The List: One Is  The Loneliest Number

The List: One Is The Loneliest Number

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There's an old saying (and pop song), “One is the Loneliest Number.” The saying seems to work in pro motocross, anyway. Over the years we've seen a variety of men win a championship and the coveted #1 plate, only to either switch series or classes, get injured, or simply choose not to wear the digit. Here's a list of champs who, for some reason or another, did not get much use out of their #1 plates.

At the top of the list is Grant Langston, the South African legend who won the 125cc world title in 2000, then moved to the U.S. the next year and started wearing #111. He won the '03 125 outdoor title, then moved up to 450s. Then he moved back down to a KX250F and won a pair of Regional SX titles, only to switch coasts or classes the following year. And then when GL won the 2007 AMA Motocross Championship, doctors discovered cancer in his eye, effectively ending his career before he get ever race with the #1!

In 1982, California's Brad Lackey achieved a lifelong dream of winning the 500cc FIM World Championship aboard a works Suzuki, only to find out that Suzuki was trimming back its open-class efforts. Lackey couldn’t find a suitable ride and ended up wearing his world #1 a single time: at the 1983 500cc U.S. Grand Prix at Carlsbad, when he raced a Fox Racing-supported Yamaha.

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Brad Lackey only sported the #1 plate once after winning his title.

This past summer in the Lucas Oil Pro Motocross Championships, the #1 plate of Ryan Villopoto was never seen on the track, as the defending 450 champion was out with a knee injury. In the 250 Class we only caught a glimpse of the #1 plate of Monster Energy/Pro Circuit Kawasaki's Dean Wilson, as he tried to race the opener at Hangtown but realized his separated shoulder would make it impossible to contend; he elected to pull out midway through the first moto and go get surgery. All told, between both classes, the #1 plate was seen for just ten laps all summer long!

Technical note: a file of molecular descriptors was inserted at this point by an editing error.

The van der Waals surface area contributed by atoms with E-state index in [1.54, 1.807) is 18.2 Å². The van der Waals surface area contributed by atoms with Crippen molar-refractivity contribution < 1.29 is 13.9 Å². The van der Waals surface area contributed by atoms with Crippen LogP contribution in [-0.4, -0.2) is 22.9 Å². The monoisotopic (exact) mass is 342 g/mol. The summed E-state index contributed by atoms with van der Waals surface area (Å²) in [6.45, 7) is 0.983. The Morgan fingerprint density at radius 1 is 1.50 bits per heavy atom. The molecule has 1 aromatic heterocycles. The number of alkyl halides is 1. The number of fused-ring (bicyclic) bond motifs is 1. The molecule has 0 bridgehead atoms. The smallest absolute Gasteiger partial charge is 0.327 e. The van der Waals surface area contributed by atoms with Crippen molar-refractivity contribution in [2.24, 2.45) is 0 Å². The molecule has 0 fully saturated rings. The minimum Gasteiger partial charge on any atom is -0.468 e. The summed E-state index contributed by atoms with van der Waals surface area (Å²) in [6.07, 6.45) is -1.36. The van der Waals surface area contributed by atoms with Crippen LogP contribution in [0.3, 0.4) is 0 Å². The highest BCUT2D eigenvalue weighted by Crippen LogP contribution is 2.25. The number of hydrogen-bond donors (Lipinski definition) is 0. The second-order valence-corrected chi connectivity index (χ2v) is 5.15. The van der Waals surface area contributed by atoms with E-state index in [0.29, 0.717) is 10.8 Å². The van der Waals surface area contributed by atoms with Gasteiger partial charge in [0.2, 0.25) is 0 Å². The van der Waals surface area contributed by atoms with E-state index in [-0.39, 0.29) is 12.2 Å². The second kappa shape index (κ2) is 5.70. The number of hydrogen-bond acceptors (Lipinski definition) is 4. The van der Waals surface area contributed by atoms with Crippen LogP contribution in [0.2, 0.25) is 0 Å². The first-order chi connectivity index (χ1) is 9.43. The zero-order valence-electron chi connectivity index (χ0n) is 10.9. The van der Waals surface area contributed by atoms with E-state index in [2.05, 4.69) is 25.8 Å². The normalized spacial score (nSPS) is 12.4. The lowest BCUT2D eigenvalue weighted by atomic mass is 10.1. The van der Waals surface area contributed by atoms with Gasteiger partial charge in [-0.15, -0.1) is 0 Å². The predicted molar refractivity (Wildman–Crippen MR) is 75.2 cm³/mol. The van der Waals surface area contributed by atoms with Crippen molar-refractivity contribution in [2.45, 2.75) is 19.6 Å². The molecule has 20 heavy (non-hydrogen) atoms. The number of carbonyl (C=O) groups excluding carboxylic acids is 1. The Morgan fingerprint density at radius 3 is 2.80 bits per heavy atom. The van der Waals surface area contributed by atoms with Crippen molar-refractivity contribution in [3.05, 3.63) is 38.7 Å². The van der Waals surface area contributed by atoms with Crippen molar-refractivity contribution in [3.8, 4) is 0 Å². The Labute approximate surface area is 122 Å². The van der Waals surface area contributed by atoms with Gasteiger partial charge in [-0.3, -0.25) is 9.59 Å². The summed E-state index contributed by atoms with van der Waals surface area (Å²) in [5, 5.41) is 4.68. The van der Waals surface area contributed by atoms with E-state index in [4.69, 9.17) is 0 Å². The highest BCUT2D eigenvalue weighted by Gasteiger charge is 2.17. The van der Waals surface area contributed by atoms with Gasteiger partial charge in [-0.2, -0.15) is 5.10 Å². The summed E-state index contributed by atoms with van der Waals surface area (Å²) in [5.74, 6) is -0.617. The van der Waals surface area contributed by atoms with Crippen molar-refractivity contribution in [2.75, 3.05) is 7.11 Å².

Trey Canard won AMA Supercross Lites East title in '08 but then decided to run the West Region in '09. Canard also won the 2009 Lucas Oil 250 Motocross Championship in '10 but moved up to 450s the following year. Now we're looking forward to just seeing #41 out there again in January and vying for some supercross wins on the Muscle Milk Honda.

Back in 1993, Kawasaki factory rider Mike LaRocco won the 500cc National Motocross Championship, only to see the class abolished by the AMA in 1994. But he did get to wear that yellow #1 plate once: at the 1994 Motocross des Nations in Roggenburg, Switzerland. Unfortunately, LaRocco and Team USA lost that race to Great Britain. He did win the '94 250cc MX title, only to suffer an injury during SX in 1995 and not be able to put up a solid defense of the #1 plate that summer.

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A torn ACL in supercross left Ryan Villopoto on the sidelines and unable to defend his #1 plate in Lucas Oil Pro Motocross in 2012.
Simon Cudby photo

Ricky Carmichael took full advantage of the AMA rule that went into effect in 2000 allowing riders to wear permanent numbers instead of #1 after they won titles, and he carried #4 to a whole trophy room full of wins and titles through the end of his pro career in 2007. That made seeing #1s scarce in both SX and MX throughout that period. But Carmichael did wear #1 at least twice during those years: once at the last outdoor national of 2004 at Glen Helen, which also happened to be his last race on a Honda (so he wore it as a nod to the people he worked with there), and then again at the 2007 Motocross of Nations at Budds Creek in Maryland, where he was the MX1 rider for Team USA.

James Stewart was another rider who often opted for his own number (259 or 7) even though he won several championships in both classes. But then the old numbering rule was changed again, stating that the defending champion of a series had to wear his #1 plate, so James wore the #1 he won in the 2009 Monster Energy Supercross Series, only to get injured and pull out three races into his title defense.

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Ron Lechien was able to finally wear his #1 plate at the 1988 Motocross des Nations.
Racer X photo

Bob “Hurricane” Hannah swept the AMA Supercross and Motocross Championships in 1979, only to break his leg water-skiing. The all-time great would never wear #1 again.

Ron Lechien won #1 in 1985 in the 125 class but never actually got to wear it, as he switched from Honda to Kawasaki and moved up to the 250 class. He did, however, get to wear #1 at the 1988 Motocross des Nations in France, where he helped Team USA win while manning a Kawasaki KX500.

Finally, there's Donnie Hansen. In 1982 the Honda factory rider earned #1 plates in both AMA Supercross and 250 Motocross, but then he suffered a severe concussion while training for the '82 Motocross des Nations in Germany and was out for many months. He wore the #1 for a magazine cover shoot and tried to race one more time at a 1983 Supercross race, but the effects of the concussion lingered and “Holeshot” Hansen eventually retired from professional racing.

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